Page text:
Booze factor: Light to moderate (4-5.4%)
How's it taste? These dark beers are known for their upfront flavors of roasted coffee beans, chocolate, and caramel.
What you should know: It's technically legend, but many claim this beer got its name in the 18th century from its popularity with the hardworking porters of London, who delivered goods from market to businesses. Traditionally, it was a blend of three beers behind the bar that were mixed together (known as "three threads") to help mask spoilage and liven up flavors. Thanks to the timeliness of the Industrial Revolution, special processes and machines were developed that streamlined production and removed the need for blending, changing the way modern porters look and taste. Besides this muddled history, defining porters can still even confuse brewers, especially when trying to differentiate them between stouts (which were born out of the porter family). The main difference between the two is the use of roasted, unmalted barley instead of just dark patent malts.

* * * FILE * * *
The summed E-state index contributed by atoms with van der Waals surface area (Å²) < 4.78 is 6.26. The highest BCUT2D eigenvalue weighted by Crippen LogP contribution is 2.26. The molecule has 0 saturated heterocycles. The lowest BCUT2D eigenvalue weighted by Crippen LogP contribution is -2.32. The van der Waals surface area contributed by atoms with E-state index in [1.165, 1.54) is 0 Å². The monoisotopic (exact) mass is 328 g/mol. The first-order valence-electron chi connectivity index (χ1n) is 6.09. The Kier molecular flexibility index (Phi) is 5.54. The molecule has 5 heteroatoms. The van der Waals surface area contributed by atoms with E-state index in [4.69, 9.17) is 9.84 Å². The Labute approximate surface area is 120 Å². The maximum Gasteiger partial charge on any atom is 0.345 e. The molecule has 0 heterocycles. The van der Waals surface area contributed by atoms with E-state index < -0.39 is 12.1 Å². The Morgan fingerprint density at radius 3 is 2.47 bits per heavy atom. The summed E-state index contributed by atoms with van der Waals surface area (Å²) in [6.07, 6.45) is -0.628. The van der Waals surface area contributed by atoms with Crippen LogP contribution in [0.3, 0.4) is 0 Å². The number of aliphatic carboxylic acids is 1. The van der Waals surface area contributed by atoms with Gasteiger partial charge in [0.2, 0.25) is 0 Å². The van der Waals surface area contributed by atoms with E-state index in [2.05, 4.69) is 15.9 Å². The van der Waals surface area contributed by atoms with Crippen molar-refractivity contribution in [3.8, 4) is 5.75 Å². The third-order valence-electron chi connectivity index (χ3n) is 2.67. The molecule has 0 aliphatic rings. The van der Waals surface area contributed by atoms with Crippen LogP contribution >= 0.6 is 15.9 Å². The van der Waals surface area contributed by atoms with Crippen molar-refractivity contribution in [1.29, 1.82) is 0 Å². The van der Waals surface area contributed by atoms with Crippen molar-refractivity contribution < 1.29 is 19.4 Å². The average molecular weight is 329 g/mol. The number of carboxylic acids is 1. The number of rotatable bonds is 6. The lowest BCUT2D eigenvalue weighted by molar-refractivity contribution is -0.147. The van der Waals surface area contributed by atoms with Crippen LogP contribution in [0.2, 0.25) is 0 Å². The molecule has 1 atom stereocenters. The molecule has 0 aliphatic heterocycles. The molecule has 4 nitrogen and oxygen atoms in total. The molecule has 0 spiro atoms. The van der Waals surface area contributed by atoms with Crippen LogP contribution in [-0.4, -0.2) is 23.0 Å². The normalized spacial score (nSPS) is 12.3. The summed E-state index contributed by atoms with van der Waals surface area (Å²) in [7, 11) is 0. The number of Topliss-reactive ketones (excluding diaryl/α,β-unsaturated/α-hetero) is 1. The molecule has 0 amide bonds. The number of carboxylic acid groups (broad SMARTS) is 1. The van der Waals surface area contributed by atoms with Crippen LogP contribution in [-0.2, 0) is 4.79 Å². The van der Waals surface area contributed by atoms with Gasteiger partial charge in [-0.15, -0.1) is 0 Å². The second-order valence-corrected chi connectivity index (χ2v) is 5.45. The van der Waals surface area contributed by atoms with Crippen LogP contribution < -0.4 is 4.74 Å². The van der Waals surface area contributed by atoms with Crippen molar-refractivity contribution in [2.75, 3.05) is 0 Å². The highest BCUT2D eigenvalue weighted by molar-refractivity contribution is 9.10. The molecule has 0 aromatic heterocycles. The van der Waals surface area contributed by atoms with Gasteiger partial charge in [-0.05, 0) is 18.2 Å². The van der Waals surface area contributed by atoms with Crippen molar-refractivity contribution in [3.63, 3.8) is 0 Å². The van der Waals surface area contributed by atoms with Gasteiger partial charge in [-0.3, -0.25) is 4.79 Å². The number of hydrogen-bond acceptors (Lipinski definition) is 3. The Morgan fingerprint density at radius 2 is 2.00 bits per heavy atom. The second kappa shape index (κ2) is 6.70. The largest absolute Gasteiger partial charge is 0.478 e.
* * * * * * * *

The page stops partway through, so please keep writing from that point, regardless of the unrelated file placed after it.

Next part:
What you should eat with it: Like Guy Fieri, porter will easily handle any amount of BBQ you throw its way. Bacon-wrapped anything also goes well, but greener options are still on the table: grilled veggies, especially zucchini or (notoriously impossible-to-pair) asparagus, taste amazing with porter.
Prime examples: Harviestoun Old Engine Oil, Mayflower Brewing Co. Mayflower Porter, Greenport Harbor Black Duck, Heavy Seas Deep Six, Boulevard Bully! Porter